Jeep Magneto 2.0 Concept Drive | It's a manual EV! Cool?

This 'Wrangler' has 625 horsepower and a six-speed

Jeep Magneto 2.0 Concept
Jeep Magneto 2.0 Concept
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MOAB, Utah — “Which way should I go?” I ask Jim Morrison, head of the Jeep brand for North America, as we depart our Easter Jeep Safari base camp outside Moab, Utah, for a little jaunt up and down some gnarly looking rock faces.

He glances at me for a moment, then looks toward the windshield and gestures broadly at the landscape. “It doesn’t matter. A Wrangler on 40s can go anywhere.”

True though that may be, this is no generic Wrangler I’m piloting. It’s the Magneto 2.0, which is Jeep’s second crack at an all-electric 4x4 concept. Magneto itself isn’t new, strictly speaking, but it has come a long way in a year. Version 1.0 boasted 285 horsepower and 273 pound-feet of torque; for 2.0, that’s now 625 horses and 850 lb-ft. A Wrangler on 40s may be able to go anywhere, but we don’t have room to see how fast.

You may be surprised to learn that Jeep didn’t actually upgrade the Magneto’s motors to achieve that output; they were capable of delivering that all along. The new ratings are a combination of new software parameters for the powertrain and an upgraded transmission that could handle the power. A manual transmission, at that — sourced from a Hellcat and dubbed “Tranzilla,” it’s further reinforced above and beyond Hellcat duty in order to handle the Magneto’s monster torque.

An electric car with a manual gearbox is a novel concept for a reason. Strictly speaking, it’s unnecessary. Transmissions exist to help cars take advantage of the relatively narrow band in which internal combustion engines produce usable power and torque. That concept is alien to EV design, at least for most scenarios, since electric motors generate torque from zero up to many, many thousands of RPM before their efficiency drops off. If combustion engines have a power band, electric motors have a power wedge, and it’s a mighty big one.

The cool part is, this makes the Magneto’s manual the easiest one on the planet to use. Since there’s no engine idle to maintain, it can’t be stalled. The clutch exists only to decouple the transmission from the driveline in order to shift gears, which you never really need to do (again, virtually infinite powerband). On paper, this should be the most engaging EV on Earth. In practice, the gearbox is a red herring; you simply pick the gear you want and press the throttle.

So, why bother even putting a transmission in this prototype? Well, mostly because it’s not really a prototype at all, but rather an exercise for Jeep’s engineers as they plot out the future of electrified off-roading. Simply plopping electric motors and batteries in place of the Wrangler’s existing Pentastar V6 and fuel tank was cheap, easy and quick (relatively speaking, of course) and provides Jeep with a testbed for more-focused development. In other words, it was already there and it did the job.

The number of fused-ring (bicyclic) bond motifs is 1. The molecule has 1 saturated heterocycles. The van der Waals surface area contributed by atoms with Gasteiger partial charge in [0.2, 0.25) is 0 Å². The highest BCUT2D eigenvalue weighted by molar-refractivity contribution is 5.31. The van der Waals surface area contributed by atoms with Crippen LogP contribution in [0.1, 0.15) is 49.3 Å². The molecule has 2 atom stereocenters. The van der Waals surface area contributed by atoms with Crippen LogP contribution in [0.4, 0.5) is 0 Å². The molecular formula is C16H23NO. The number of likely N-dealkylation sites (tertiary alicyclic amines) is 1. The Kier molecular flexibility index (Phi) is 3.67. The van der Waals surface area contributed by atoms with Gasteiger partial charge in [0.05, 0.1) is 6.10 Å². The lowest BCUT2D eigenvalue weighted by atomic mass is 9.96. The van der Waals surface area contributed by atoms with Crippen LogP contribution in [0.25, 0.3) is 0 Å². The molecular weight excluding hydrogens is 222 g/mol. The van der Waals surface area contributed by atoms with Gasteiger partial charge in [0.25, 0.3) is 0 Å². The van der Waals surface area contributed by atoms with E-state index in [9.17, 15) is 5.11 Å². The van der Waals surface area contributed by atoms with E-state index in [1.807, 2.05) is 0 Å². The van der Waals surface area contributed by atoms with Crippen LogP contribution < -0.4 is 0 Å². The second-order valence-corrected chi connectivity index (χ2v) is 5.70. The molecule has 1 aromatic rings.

Knowing that doesn’t make it any less weird. Muscle memory kicks in every time the Magneto feels like it might bog down going uphill or when creeping over an obstacle. Neurons in some dark corner of my brain have fibers in my left leg on high alert, anticipating the lugging and eventual stall that never comes.

This is the long way around to telling you that Jeep has no intention of building an electric Wrangler with a six-speed gearbox, even if I think it would be pretty fun to play around with. But in a Jeep, there’s more to gearing than just getting the proper road speed for a given engine RPM. Technical off-roading (rock crawling, etc.) demands high torque at low speeds, which is why anybody who plans to do any serious wheeling will turn their nose up at a vehicle without a low-range gearbox.

This, Morrison says, is indeed where manual gear ratio control would prove useful. In fact, there are EVs out there with two-speed transmissions. Specifically, the Porsche Taycan and its Audi E-Tron GT cousin. They have two gear ratios, with the “high” gear being the default for most driving and a lower (numerically larger) ratio engaging in sportier drive modes to allow for quicker acceleration before transitioning to high gear somewhere above 50 mph.

While the mechanical layout is different, Porsche’s implementation works almost identically to a Jeep’s two-speed transfer case. By narrowing the operating speed range even further and utilizing an even shorter “low” gear, a hypothetical production Magneto could put 840 pound-feet to the ground from zero RPM with a “redline” that still limits it to single- or low-double-digit speeds. If you’ve never off-roaded, this notion may sound preposterous to you, but it’s the kind of fine control rock crawlers dream of.

So, Magneto is a showcase — a fascinating and freaky showcase, but a showcase nonetheless. Neither this nor anything with this powertrain setup will come anywhere close to production. But it’s an important sign that Jeep’s engineers are taking electrification seriously and (fingers crossed) indicative of what Jeep can accomplish in the electrification space.

Next time, maybe they’ll let us see just how ridiculous if feels to do 0-60 in a Wrangler in under 3.0 seconds. Whaddaya say, Jim? I’ll have my lawyers call your lawyers?

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